Round Dozen Mix & Match basic outline Round Dozen Mix & Match borders and uncut fillings Round Dozen Mix & Match corner motifs Round Dozen Mix & Match cut area Round Dozen Mix & Match bars and filling stitches

Incidentally if you don’t like cutting you could leave some of the variations uncut – you might want to add a little embellishment to what would otherwise be cut, but I think it looks quite effective as it is. As a matter of fact I did eventually do the cutting on this one, but it took some time to decide what the filling stitch was going to be…

An uncut Round Dozen variation

Ironing and a couple of freebies

I have an aunt who enjoys ironing. No, really. She and my mother have a pact – Mum does the all washing for the two of them, and Aunt does all the ironing. Having worked my way through a pile of hankies, shirts and summer dresses (why oh why do I keep wearing long flowing skirts?) I can say without a hint of doubt that I do not take after my aunt. But there was more to be ironed: 56 squares of Hardanger fabric for the Mini Kits.

Ironed fabric squares, and one in a hoop

Sometimes I feel tempted not to bother, but then I remember opening kits myself and finding a piece of fabric with sharp creases right across the bit where I will be stitching, and having to get it ironed first when what I really want to do is get it into a hoop and start stitching! Which brings me to another thing – why are the pieces of fabric provided in kits (especially for small projects) often only just big enough for the project? I know that not everyone uses a hoop, but many people do, and it would be nice if the fabric were big enough to get it into a hoop that in turn is big enough to contain the whole design. True, adding an extra inch or so adds to the cost, but I think it is probably worth it in customer satisfaction. Being what they are, the Mini Kits are likely to be the stitcher’s first piece of hardanger, and I want to make it an experience they’d like to repeat, not put them off for life!

Having “hooped up” one of the pieces of fabric to try it out for size I didn’t really want to take it out and iron it again, so I’ll use it for a small project. Sally, a dear friend from the Cross Stitch Forum, asked me something about small designs for Christmas cards and I suddenly remembered two tiny stars I did a few years ago, so I charted them and made them available as freebies. When I first stitched them I used very light blue and lilac to go with two blue and purple metallic cards I had (you can’t see the metallic-ness very well in the picture, but it looked quite striking in real life!), but writing to Sally I suggested they would look rather nice in Anchor metallic perle (which has a gold or silver strand running through it) or Caron Snow with its lovely sparkle, and of course because of their small size they’re ideal for using up odds and ends of hand-dyed and variegated threads. Thinking of that, and having a small piece of fabric sitting there ready-hooped, I decided to stitch them again myself; I’ve picked the materials and beads, and as soon as Double Cross is finished I’ll give these a go.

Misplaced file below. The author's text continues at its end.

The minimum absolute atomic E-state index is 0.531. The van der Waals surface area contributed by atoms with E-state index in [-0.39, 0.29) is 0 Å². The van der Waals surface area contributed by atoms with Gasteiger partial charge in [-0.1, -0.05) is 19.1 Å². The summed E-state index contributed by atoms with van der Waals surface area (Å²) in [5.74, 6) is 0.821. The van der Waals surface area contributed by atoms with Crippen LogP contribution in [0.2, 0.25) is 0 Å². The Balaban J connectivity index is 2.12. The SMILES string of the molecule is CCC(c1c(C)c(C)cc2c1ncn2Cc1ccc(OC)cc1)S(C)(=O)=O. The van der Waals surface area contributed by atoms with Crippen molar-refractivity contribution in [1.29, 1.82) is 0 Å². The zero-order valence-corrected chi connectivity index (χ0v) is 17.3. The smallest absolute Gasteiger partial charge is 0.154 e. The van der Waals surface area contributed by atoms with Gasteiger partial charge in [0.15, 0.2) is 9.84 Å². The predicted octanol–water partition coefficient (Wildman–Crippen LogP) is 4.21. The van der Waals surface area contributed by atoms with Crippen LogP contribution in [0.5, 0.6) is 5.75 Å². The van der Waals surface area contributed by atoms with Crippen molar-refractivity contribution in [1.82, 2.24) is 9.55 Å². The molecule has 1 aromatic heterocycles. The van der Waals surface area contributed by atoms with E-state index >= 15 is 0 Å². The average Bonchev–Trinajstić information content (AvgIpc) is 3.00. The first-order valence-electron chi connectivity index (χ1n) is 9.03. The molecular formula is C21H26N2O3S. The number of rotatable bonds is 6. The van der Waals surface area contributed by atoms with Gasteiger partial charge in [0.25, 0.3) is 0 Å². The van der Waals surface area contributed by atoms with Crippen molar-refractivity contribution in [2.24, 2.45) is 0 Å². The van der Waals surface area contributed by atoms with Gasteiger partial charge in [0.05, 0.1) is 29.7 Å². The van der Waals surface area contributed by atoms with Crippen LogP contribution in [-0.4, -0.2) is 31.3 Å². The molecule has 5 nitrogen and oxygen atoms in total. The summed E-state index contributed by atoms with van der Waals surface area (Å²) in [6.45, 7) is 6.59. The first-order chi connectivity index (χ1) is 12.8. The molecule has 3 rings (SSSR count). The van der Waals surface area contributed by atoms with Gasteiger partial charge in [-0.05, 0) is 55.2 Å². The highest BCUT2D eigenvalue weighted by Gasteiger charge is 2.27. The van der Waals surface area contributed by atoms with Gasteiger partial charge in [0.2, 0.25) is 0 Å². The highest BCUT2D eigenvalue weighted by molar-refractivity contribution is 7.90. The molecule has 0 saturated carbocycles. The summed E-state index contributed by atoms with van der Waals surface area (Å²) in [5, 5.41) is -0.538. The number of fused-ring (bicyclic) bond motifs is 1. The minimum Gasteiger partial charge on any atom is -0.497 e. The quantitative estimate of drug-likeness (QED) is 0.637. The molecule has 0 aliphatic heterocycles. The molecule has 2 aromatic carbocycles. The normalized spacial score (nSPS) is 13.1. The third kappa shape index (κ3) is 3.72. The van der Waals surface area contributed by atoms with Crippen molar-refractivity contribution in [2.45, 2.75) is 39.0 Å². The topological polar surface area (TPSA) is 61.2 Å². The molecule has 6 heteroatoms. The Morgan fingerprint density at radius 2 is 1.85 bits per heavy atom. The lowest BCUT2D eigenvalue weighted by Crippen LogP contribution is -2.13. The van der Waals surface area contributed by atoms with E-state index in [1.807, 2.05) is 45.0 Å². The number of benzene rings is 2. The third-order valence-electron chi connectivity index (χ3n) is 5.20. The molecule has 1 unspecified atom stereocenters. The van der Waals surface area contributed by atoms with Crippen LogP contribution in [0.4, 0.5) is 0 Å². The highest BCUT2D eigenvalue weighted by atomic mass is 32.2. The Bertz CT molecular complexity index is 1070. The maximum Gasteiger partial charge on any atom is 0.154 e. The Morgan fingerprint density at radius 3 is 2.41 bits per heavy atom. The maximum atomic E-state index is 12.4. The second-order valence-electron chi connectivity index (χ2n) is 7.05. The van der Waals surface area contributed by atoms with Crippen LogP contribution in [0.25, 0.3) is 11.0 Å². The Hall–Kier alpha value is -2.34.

The original stars on their metallic cards Materials for re-stitching the freebies

Time flies…

First of all a belated Easter blessing to all those who celebrate it; may its good news remain with you throughout the year!

And now it’s Easter Monday, and Mabel’s Fancies’ official 1st Anniversary. Strictly speaking we’ve not quite reached one year yet, as Easter is a moveable feast and last year it was particularly late. But I like the idea of an Easter Monday anniversary, the first day after the new beginning of Easter. Don’t worry, I’m not trying to claim some sort of theological significance for Mabel’s Fancies smiley, but it was definitely a new venture for me, and I’d like to thank everyone who has shown their support over the past year.

Speaking of which, remember the sketch with the doodles for new designs? One of them was a peacock seen from the front. The idea was to have a "companion piece" to the little peacock in profile which I designed for use on silk gauze, but which can be stitched on other fabrics as well (one on black Hardanger can be seen in the Gallery).

Mabel's sketchbook

Well, I had a bit of a play with that sketch over the weekend, and here, as a little thank you, is the new peacock freebie. Enjoy!